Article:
Elea Carlyle’s castle was fully decked out for the ball, with hundreds of candles and oil lamps making the ballroom seem a little smoky. But the lights glittered off mirrors and polished silver to create a magical effect.
The servants had been getting the castle ready for the past two weeks and it was n6w on full display.
So were the guests. The two dozen paying participants of this year’s Royal Season spent the past few days at dance lessons, dress fittings, and sword fighting classes, with an occasional break to explore Krim’s premier tourism destinations.
As each coach pulled up to disgorge its passenger a flock of liveried servants swooped down to help each guest exit their vehicle and to escort them into the castle.
“Princess Wynefrede Aumberden of the kingdom of Choochovia!” a manservant announced and Wynefrede stepped into the ballroom. She was one of the last ones to arrive, but it was befitting since, thanks to her parents’ money, she had the highest title of them all, second only to the queen herself. As far as she knew, there was no kingdom of Choochovia on Krim. It was probably just an in-joke, a nod to the fact that her family originally made their trillions in the railroad industry.
The queen sat on a gold throne at the far end of the ballroom. When Wynefrede walked in, the queen raised her hand and the string quartet in the corner ceased playing. The four couples who had dared the dance floor moved off to the sides.
The queen motioned for Wynefrede to approach.
Wynefrede stepped forward. The tight lacing of the slightly anachronistic corset under her ball gown helped ensure a perfect posture. Wouldn’t her mother love to see her now? She’d always wanted her daughter to be a little princess. And, now, she was.
Everyone watched as she practically floated down the length of the ballroom towards Elea. She stopped a few steps short of the throne and, in keeping with the general tone of the event, attempted a curtsey.
“Turn around, child,” the queen said, and made a circle in the air with her finger.
Wynefrede spun around and curtsied again.
“Very nice.” Queen Elea tilted her head towards Pleasance, who was standing next to her. “Is that dress by Tottie Lovell?”
“No. The local dressmakers said they were fully booked. We had to import a couple of teams from World of Battle.”
“The dress almost makes up for the unpleasantness of seeing your name the paper this morning,” Elea told Wynefrede. “It ruined my morning. I hate the idea that my name would be associated with any kind of scandal. I hope that you will manage to stay out of the papers in the future?”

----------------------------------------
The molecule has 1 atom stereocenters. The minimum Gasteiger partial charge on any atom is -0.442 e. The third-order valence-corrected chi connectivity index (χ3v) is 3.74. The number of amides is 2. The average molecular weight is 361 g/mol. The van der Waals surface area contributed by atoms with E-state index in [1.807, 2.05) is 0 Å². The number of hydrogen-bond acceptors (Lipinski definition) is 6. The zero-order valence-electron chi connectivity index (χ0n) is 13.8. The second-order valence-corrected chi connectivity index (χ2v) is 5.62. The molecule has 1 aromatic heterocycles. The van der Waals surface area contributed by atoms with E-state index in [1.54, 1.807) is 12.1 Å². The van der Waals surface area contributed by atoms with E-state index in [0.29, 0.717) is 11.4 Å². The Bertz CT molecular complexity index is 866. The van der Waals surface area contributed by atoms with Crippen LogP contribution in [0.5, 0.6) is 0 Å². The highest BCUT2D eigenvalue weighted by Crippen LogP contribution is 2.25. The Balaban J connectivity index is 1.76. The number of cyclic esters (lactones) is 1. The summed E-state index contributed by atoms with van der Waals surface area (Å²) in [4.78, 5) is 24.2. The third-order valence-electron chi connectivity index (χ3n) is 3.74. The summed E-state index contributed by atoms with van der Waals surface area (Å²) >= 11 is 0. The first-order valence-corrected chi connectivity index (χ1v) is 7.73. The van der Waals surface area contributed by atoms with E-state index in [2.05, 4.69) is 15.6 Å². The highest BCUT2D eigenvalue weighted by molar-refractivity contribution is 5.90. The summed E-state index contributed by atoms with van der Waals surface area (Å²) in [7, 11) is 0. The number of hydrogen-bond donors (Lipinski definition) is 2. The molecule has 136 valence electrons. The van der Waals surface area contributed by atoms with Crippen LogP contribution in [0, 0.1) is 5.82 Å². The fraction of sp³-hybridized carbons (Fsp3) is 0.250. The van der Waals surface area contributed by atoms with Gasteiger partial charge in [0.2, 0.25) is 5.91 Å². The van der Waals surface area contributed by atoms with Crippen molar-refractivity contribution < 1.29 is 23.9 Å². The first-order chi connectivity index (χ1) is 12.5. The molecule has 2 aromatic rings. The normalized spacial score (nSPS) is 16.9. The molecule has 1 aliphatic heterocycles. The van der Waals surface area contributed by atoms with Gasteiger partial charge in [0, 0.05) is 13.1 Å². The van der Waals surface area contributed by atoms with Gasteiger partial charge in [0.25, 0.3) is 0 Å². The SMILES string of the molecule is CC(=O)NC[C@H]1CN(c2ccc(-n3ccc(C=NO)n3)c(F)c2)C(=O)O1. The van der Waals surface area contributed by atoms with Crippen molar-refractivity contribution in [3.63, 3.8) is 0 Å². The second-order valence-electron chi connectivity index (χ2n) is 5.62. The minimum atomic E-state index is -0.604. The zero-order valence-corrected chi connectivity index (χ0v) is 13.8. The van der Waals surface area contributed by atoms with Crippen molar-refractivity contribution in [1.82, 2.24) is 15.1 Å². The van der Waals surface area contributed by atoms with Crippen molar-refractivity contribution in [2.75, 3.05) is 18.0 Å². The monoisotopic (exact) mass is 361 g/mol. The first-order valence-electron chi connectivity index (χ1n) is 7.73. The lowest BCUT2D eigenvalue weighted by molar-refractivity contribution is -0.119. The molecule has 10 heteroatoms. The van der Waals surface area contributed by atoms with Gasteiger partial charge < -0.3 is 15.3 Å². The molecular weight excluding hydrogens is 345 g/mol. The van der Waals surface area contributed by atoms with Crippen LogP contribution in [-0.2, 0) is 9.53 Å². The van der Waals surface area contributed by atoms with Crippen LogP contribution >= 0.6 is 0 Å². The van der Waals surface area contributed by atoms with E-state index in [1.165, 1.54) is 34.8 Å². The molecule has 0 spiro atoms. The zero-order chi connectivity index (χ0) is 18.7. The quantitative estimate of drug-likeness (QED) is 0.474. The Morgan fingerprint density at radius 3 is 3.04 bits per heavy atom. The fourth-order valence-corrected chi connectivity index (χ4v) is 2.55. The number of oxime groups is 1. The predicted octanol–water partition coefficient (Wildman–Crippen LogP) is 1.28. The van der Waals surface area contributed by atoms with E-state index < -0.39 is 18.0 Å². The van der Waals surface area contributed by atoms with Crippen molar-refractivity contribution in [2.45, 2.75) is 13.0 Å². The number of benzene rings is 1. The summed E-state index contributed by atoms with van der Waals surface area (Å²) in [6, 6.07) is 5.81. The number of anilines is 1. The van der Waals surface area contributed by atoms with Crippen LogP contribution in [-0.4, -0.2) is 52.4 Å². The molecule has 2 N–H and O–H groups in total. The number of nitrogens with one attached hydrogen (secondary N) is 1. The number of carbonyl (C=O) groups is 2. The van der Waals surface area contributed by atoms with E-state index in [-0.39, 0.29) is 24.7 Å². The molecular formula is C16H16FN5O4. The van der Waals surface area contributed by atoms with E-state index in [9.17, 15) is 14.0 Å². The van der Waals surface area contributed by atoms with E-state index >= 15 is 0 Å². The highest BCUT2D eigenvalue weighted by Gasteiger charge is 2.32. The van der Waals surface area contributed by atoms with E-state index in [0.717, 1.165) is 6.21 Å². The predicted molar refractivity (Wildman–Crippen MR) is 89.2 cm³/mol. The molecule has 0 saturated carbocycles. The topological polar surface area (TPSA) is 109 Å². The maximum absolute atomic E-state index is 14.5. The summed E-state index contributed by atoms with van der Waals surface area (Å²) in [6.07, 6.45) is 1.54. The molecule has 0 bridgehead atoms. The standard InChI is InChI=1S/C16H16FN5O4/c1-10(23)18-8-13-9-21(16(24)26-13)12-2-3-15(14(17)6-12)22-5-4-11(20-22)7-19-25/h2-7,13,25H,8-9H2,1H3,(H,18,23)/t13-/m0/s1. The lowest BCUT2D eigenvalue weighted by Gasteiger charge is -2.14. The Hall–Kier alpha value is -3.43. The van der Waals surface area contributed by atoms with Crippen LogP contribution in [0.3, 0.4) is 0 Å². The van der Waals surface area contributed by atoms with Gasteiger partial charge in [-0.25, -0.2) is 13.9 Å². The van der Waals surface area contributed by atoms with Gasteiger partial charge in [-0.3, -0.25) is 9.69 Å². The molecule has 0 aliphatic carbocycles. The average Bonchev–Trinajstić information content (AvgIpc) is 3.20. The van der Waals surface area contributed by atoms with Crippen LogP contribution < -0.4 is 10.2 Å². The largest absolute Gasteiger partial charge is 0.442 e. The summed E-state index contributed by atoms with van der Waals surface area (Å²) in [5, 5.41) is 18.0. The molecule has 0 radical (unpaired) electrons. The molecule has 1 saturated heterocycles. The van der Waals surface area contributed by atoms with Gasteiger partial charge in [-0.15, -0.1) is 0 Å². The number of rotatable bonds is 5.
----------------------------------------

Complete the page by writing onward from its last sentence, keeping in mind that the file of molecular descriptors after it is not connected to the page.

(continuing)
Wynefrede nodded. She’d meant to say something snide or sarcastic, but the entire setting was a little overwhelming. Instead, she searched the crow for Margarett and Benedicta and joined them as soon as she made her excuses to the queen.
“We should be out there mingling,” Benedicta said. “But all anyone is talking about is that stupid Nightingale article.”
“Why are you complaining?” asked Margarett. “The rumor about you is that you’re a famous actress.”
“Yes, and now everyone is too intimidated to talk to me. Instead, they gossip about which actress I could be. The whole point of coming to a private world like Krim is that people would be forced to pay attention to me as a person.
“At least people aren’t trying to guess what your financial scandal is,” said Margarett.
“I’m more curious about who just got out of murder rehab,” said Wynefrede. “At least, that sounds interesting. And wouldn’t my parents love that? They spend a fortune to get me on a dating experience and I come home with a murderer.”
“If you don’t get kicked out first,” said Margarett. “I heard that Elea Carlyle is morbidly afraid of scandal.”
“I don’t see why she’d care what a tiny local paper says on some out-of-the-way little world,” said Benedicta.
“It’s not just the local paper,” said Margarett. “Haven’t you noticed? There are a bunch of off-world reporters here. They might not be able to write about anything that happens in-world due to the anti-spoiler laws, but if it involves the real world, they can.”
“And Elea Carlyle is here on Krim under her real name,” said Wynefrede. “If she’s hobnobbing with someone who’s a murderer in real life, that would be a real story.”
“I knew that,” said Benedicta. “I’ve been stalked by the paparazzi often enough. For some reason, I thought that Krim would be safer. It’s private. And there aren’t any cameras allowed.”
Wynefrede looked around. There were dozens of servants in the room, carrying drinks around, serving as guards, or just standing around, waiting to be called on.
Margarett glanced at a small crowd of servants standing near the main entrance to the ballroom. “I bet a good number of them are actually reporters,” she said. “Just waiting for us to give away our real identities and do something newsworthy.”
“It doesn’t seem right,” said Benedicta. “I bet Royal Season paid them a fortune to come to Krim. And now they’re just going to stab us in the back.”
“Speaking of stabbings, are either of you planning to go watch the battle tomorrow?” Wynefrede asked.
“Are you kidding?” said Benedicta. “How can I pass up the opportunity to have a genteel picnic on a hillside and watch while two armies hack each other to pieces?”
“I’m in, too,” said Margarett.
“Meanwhile, we should get out there and mingle.” Wynefrede nodded at the other guest. “I bet all that gossiping about us has whetted their appetites and now they’re just aching to get the real scoop.” She waved at a trio of gentlemen standing near a floor-to-ceiling window and holding drinks. They immediately straightened their backs and smiled at her.
She turned away. “What are they doing now?” she asked the other two women. Margarett glanced over Wynefrede’s shoulder. “They’re talking, about us I think. Oh, one of them is coming over. I think he’s going to ask you to dance.”
“Oh, good,” said Wynefrede. “I hope it’s the murderer.”